I went into Word, and found it had lost its place in “recent documents”.
  
I restarted the machine (with a cold boot), and the next time everything on the desktop came back, including all the bookmarks.
  
I think Windows 8 had updated yesterday.
  
Does anyone know what is going on?  I can ask the Geek Squad at Best Buy (where I got it) soon. 
  
Here is the best link I could find.

Monday, May 20, 2013

The Peter Principle, even as flurries of Linked-In endorsements blow around


Although I suspended my Dice resume as inactive while I focus on book publishing, music and filmmaking in retirement (and I am fortunate to have some resources), I still get inquiries for jobs, even far from what I did.

No, I can’t imagine myself being a “supervisor” of customer service associates for a retail department store.  For me to have any direct reports might actually create a “conflict of interest” with everything else I do.
  
  
And friends in Linked-In continue to certify or “endosrse” me in practically every IT skill known to man on this planet.   That includes some in which I no longer have hands-on production-ready skills (like java), after years of disuse.  I rarely have to code anything now except native HTML.  It seems that life kicked me upstairs, like it or not. Welcome to the Peter Principle.  

Friday, May 17, 2013

When you work solo on your own business, you really depend on dependable customer service from vendors


There’s one immutable tautology about working on your own, solo.  You are on your own.  Yes, that’s a tautology.  But you’re very dependent on the professionalism of others.  You’re dependent on customer service from business.  And it’s easy to be derailed by the mistakes of others, or by accidents.
  
One problem occurs with continuous massive updates, often packaged with features I don’t even use.  They can disrupt getting work done. Last night, on another machine, a manufacturer-specific update from Toshiba upgrading how Intel works with a wireless interface took half an hour to install (including the restart, which took unusually long).  I had work to do and had not noticed any issues.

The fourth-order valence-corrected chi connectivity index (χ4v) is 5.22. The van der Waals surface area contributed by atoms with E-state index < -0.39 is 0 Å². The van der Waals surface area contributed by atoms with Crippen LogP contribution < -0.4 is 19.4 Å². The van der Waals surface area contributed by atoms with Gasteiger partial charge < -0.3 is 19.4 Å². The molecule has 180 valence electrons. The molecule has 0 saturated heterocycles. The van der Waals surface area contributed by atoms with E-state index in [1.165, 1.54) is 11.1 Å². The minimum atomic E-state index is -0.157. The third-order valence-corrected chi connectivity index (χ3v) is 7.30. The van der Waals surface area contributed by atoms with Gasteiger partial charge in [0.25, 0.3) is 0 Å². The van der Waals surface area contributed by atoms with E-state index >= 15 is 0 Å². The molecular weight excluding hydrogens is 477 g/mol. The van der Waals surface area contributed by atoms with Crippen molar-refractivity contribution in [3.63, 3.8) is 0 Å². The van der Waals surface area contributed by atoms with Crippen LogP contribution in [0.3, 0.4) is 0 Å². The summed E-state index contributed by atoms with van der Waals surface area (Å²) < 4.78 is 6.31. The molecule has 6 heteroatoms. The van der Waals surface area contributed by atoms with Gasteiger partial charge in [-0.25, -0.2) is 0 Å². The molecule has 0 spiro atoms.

When I was working in a large corporation as an “individual contributor”, business depended on me.  We were, oh, so careful with elevations (“moves”, or “promotes”) and particularly large implementations.  Any major inaccuracy – with systems that might process a million or so transactions a day – could have serious impact on the business.   Security, proving that certain things involving source integrity, couldn’t happen, became welcome. 
  
Now the roles are reversed. 

Wednesday, May 15, 2013

Recruiters do look at your Twitter profile (if you let them)


The trend for employers and recruiters to look at social media seems to increase all the time – double lives are a thing of the past, even for the CIA.
  
Tech Republic has an interesting piece by Tim Heard, “Your Twitter Account: A Recruiter’s Perspective”, here
  
The recommendations sound like common sense. Be wary of (1) excessive posts, all day long, (2) snarky language, which may work within your own followers but doesn’t on the outside, (3) attacking groups. I wonder if demonstration of mental telepathy is a good thing.  
   
Of course, you can make your account private, viewable only to followers. And you can refuse followers. I suppose not many people would refuse recruiters. Mine is public ("@JBoushka”), but in the last couple of years I’ve notice that more people make personal accounts “private”.
   
I wonder if recruiters pay attention to “who you follow”.  Some people say it isn’t good to follow too many more people than you have followers.  Not sure why that makes sense.   

Thursday, May 09, 2013

Video transmission programming: does it belong on the web in javascript?


Ars Technica has an important article by Peter Bright on the usefulness of javascript “codecs” for encoding and decoding (for playback)) video streams, especially in business conferencing applications.

The technique fits in with Mozilla’s strategy as a browser, emphasizing keeping streaming back in web-based software rather than using phone operating system-specific apps. 

Another important concept is watermarking videos, which makes them easier to track later if they are pirated, even though it doesn’t directly implement DRM.  Watermarks could conceivably be useful in child-protection filters, too, should “COPA-like” concerns surface again in the future.